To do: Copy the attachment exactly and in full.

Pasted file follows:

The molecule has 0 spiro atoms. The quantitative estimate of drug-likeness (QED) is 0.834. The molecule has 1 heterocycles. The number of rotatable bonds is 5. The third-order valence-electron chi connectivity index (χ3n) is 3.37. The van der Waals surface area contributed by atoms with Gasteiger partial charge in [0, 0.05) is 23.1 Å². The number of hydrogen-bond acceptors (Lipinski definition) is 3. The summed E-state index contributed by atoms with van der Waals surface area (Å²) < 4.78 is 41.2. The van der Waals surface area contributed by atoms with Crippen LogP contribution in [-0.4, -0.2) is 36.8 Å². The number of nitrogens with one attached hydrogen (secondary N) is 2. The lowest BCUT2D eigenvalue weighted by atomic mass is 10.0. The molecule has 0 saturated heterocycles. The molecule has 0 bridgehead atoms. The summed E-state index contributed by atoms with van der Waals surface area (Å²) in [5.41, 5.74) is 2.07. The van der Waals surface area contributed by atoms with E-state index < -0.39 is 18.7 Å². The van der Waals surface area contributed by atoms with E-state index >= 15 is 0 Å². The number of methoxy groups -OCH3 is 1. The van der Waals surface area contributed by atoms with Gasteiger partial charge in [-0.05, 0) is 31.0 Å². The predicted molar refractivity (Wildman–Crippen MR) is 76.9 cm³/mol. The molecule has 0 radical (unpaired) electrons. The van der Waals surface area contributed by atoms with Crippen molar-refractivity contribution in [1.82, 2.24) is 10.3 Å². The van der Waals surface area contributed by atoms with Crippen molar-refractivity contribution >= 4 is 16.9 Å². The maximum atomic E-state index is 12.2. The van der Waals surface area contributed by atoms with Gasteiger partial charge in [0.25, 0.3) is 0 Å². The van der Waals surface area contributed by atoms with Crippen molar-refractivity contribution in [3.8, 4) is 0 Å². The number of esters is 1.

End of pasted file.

The molecule has 0 spiro atoms. The quantitative estimate of drug-likeness (QED) is 0.834. The molecule has 1 heterocycles. The number of rotatable bonds is 5. The third-order valence-electron chi connectivity index (χ3n) is 3.37. The van der Waals surface area contributed by atoms with Gasteiger partial charge in [0, 0.05) is 23.1 Å². The number of hydrogen-bond acceptors (Lipinski definition) is 3. The summed E-state index contributed by atoms with van der Waals surface area (Å²) < 4.78 is 41.2. The van der Waals surface area contributed by atoms with Crippen LogP contribution in [-0.4, -0.2) is 36.8 Å². The number of nitrogens with one attached hydrogen (secondary N) is 2. The lowest BCUT2D eigenvalue weighted by atomic mass is 10.0. The molecule has 0 saturated heterocycles. The molecule has 0 bridgehead atoms. The summed E-state index contributed by atoms with van der Waals surface area (Å²) in [5.41, 5.74) is 2.07. The van der Waals surface area contributed by atoms with E-state index < -0.39 is 18.7 Å². The van der Waals surface area contributed by atoms with E-state index >= 15 is 0 Å². The number of methoxy groups -OCH3 is 1. The van der Waals surface area contributed by atoms with Gasteiger partial charge in [-0.05, 0) is 31.0 Å². The predicted molar refractivity (Wildman–Crippen MR) is 76.9 cm³/mol. The molecule has 0 radical (unpaired) electrons. The van der Waals surface area contributed by atoms with Crippen molar-refractivity contribution in [1.82, 2.24) is 10.3 Å². The van der Waals surface area contributed by atoms with Crippen molar-refractivity contribution >= 4 is 16.9 Å². The maximum atomic E-state index is 12.2. The van der Waals surface area contributed by atoms with Gasteiger partial charge in [0.25, 0.3) is 0 Å². The van der Waals surface area contributed by atoms with Crippen molar-refractivity contribution in [3.8, 4) is 0 Å². The number of esters is 1.